You know, this triage thing? Exactly what every A&E in the country employs at least one land whale to organise?

So, when running a health care system we do so to have just, and only just, enough capacity to treat those who really must have treatment now at those periods of peak demand for health care. Those whose treatment is not time dependent should, actively must in fact, be time shifted to when there is that spare, not over-used capacity. Because that’s the best use of the overall resources we’re going to devote to health care.

The alternative would be staff and wards grossly underused in those low demand times. Which is a pure waste of those societally scarce resources, isn’t it?

I happened to be in A&E at Nottingham Queen’s Medical Centre with breathing problems while the series was being filmed. As I waited to be seen, A4 posters stuck to the doors told me of my right to choose to be filmed or not, while an elderly woman behind a screen in need of a catheter repeatedly called out for a member of staff to tell her where she was. I was relatively lucky: I had several tests fitted into six hours, and the medical team were kind and efficient. A few days later, as I recovered at home, a respiratory nurse told me: “If you need to call 999, do, even if you see on the news we’ve got no beds.”

It’s shameful this would ever need to be said – that in someone’s most vulnerable moment, they would have to calculate whether the NHS could help them. But then, this all feels quite shameful, doesn’t it? There’s a moment in Hospital in which a 12-year-old boy, Keilan, with a spinal curve so severe it’s reducing his lung capacity – is shown quietly asking if his major surgery to correct it will be postponed. It has already been cancelled twice. He has waited almost a year for the surgery – and he’s so anxious that his dad tells the doctor Keilan can’t sleep. “As time goes on, his curve has gone from 35 to 80 degrees in less than two years,” his dad explains.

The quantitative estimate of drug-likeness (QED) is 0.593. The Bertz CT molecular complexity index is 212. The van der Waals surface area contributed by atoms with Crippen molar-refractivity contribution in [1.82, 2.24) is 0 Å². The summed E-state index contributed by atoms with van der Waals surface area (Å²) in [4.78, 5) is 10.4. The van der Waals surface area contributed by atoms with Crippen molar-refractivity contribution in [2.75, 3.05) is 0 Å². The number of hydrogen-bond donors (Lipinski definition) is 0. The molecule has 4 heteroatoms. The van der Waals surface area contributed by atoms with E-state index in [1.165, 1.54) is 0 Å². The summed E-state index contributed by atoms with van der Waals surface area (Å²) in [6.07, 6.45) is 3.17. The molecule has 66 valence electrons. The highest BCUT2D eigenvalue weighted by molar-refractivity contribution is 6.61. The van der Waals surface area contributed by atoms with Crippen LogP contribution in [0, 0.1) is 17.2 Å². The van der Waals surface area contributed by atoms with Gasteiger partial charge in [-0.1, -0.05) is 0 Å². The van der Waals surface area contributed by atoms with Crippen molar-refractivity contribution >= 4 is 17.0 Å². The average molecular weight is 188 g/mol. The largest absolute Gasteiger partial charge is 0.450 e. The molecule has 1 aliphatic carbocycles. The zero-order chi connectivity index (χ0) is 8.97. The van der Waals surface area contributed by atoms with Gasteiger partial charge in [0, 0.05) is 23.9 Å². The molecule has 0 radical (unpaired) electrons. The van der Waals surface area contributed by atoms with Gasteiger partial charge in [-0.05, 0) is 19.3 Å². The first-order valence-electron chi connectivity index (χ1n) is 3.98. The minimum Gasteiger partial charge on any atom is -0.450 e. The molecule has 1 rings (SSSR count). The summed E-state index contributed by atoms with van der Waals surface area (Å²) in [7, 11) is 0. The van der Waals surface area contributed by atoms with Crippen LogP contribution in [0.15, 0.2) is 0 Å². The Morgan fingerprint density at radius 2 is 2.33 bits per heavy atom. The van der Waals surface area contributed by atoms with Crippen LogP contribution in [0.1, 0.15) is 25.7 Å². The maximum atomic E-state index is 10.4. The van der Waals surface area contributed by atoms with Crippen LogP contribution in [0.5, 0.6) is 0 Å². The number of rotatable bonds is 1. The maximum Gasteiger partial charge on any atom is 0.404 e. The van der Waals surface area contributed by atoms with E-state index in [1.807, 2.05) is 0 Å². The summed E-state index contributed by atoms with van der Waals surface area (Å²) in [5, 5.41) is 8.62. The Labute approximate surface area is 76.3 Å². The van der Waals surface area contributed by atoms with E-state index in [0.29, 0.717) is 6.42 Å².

That Frances Ryan got treated, because she needed to be treated right now, that Keilan didn’t get treated because he didn’t need to be treated right now isn’t evidence of Tory Scum not funding the NHS, or the plutocrats wanting to kill off the poor nor even of something wrong in the NHS. It’s the way the damn thing is supposed to work. Build the capacity to treat, and only to treat, time dependent patients at that moment of peak demand. Non-time dependent treatment should be shifted through the seasons to take advantage of the spare capacity revealed at those non-peak moments.